New Fairview Police Chief Jeremy Wright, formerly an officer of Saratoga Springs, Utah County, has been chosen to replace retiring police chief Bob Bingham.


New chief brings both Sanpete

and out of county experiences


By Robert Stevens

Managing editor

Jan. 11, 2018


FAIRVIEW—Fairview’s new mayor, David Taylor, doesn’t mind bragging about the city’s new police chief, Jeremy Wright.

“We really got the right man for the job,” Taylor said. “The citizens are just starting to learn his qualifications. I have had law enforcement from Utah County ask me ‘how did you get him?’ because his experience was so extensive and he was such a great cop.”

At age 46, Wright, a Saratoga Springs police officer, already had 18 years of law enforcement experience under his belt—eight in Tooele and 10 in Saratoga Springs—and was working his way up the ladder to the rank of sergeant.

Taylor provided the Messenger a copy of Wright’s resume, which had a list of professional accomplishments both extensive and varied.

And Wright is no stranger to Sanpete County.

His family has owned property in Hideaway Valley for decades, and he says he and his family, which includes his wife, Jody, and their seven children, have spent countless getaways to the family vacation property.

Wright was hoping to retire to the Sanpete Valley when his time in Saratoga Springs Police Department was up.

When Fairview’s former police chief, Bob Bingham, asked Fairview City leadership to line up a replacement so he could retire, Wright saw the job opening and thought maybe he and his family could make the move to Sanpete sooner if he could get the job.

“For my wife and me, that has always been the plan,” Wright said. “We wanted to retire to this small community and get out of the hustle and bustle. I saw this posting and thought this was the perfect way to get down here fulltime. This new job makes it so I am already here when I retire.”

Although over a dozen candidates applied for the job as Fairview City police chief, six rose to the top for consideration, and Taylor said it was a tough choice, but, in the end, an obvious one.

The variety and overwhelming amount of experience Wright has in law enforcement disciplines (and even fire and HAZMAT training) made him stand out from the rest, Taylor said. The numerous awards, letters of commendation and special positions of importance—such as President of the Utah Association of School Resource Officers—on his resume didn’t hurt either.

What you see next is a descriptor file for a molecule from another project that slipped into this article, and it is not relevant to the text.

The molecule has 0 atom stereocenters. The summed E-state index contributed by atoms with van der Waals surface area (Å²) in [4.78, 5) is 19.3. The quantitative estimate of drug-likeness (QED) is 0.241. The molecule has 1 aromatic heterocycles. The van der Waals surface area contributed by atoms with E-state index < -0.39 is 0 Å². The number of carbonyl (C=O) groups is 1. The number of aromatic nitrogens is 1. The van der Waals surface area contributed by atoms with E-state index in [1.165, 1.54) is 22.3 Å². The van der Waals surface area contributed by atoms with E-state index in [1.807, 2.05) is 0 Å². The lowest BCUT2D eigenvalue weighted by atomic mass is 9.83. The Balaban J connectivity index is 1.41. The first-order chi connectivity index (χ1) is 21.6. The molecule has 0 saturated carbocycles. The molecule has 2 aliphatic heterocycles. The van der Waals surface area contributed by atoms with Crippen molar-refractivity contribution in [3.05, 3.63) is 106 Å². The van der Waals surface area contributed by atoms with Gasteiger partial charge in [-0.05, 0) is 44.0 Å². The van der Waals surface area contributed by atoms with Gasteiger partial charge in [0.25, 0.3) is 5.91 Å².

The new Fairview chief of police says his work with schools, and time as a school resource officer, has often been the highlight of his career.

Wright’s family is currently in the middle of purchasing a house and transplanting themselves to Fairview to live there fulltime. He said the transition may take a few months, but until then he is renting a house in Fairview, and his family comes to visit him on the weekends until they move into the family’s permanent house.

Wright said he isn’t looking to making any big changes to the way Fairview’s policing works. The small department, made up entirely of Wright and part-time officer Joseph Franklin, may be smaller than the departments in Utah County, but so is Fairview’s population.

And Wright said he is looking forward to getting to know his new neighbors and having the opportunity to serve them as his police chief.

Wright said the change from Saratoga Springs policing to rural police chief has a lot of perks that come with it. He said he and his sons have always enjoyed hunting and the outdoors, and the new duties and move to Fairview only make it that much more accessible on his off-time, but he said he chose to move specifically to Fairview so he can be readily available to serve its people.

“Here in a community that is small, you get to know people,” Wright said. If a youth is having a problem, “we can sit down with his parents and find a solution. Or if he needs someone to talk to, I want him to be able to come to me.”

He added, “My door is always open. My goal isn’t to change things here. I work for the people. If they want something changed, that’s the change I need to make happen.”

Wright said from his experience, law enforcement can make some people jaded, but he chooses not to have that outlook.

“My mindset is there is no such thing as a bad person. There are just good people who might make bad choices,” he said. “The gravity of the choice can land on a spectrum. If they did something really bad, they will have to deal with me, but at the end of the day I don’t hold any grudges. I am just a person too.”

Wright said he, his wife and their children—Brandon, Weston, Cade, Kodi, Wyatt, Gage and Porter—are looking forward to settling into their new community.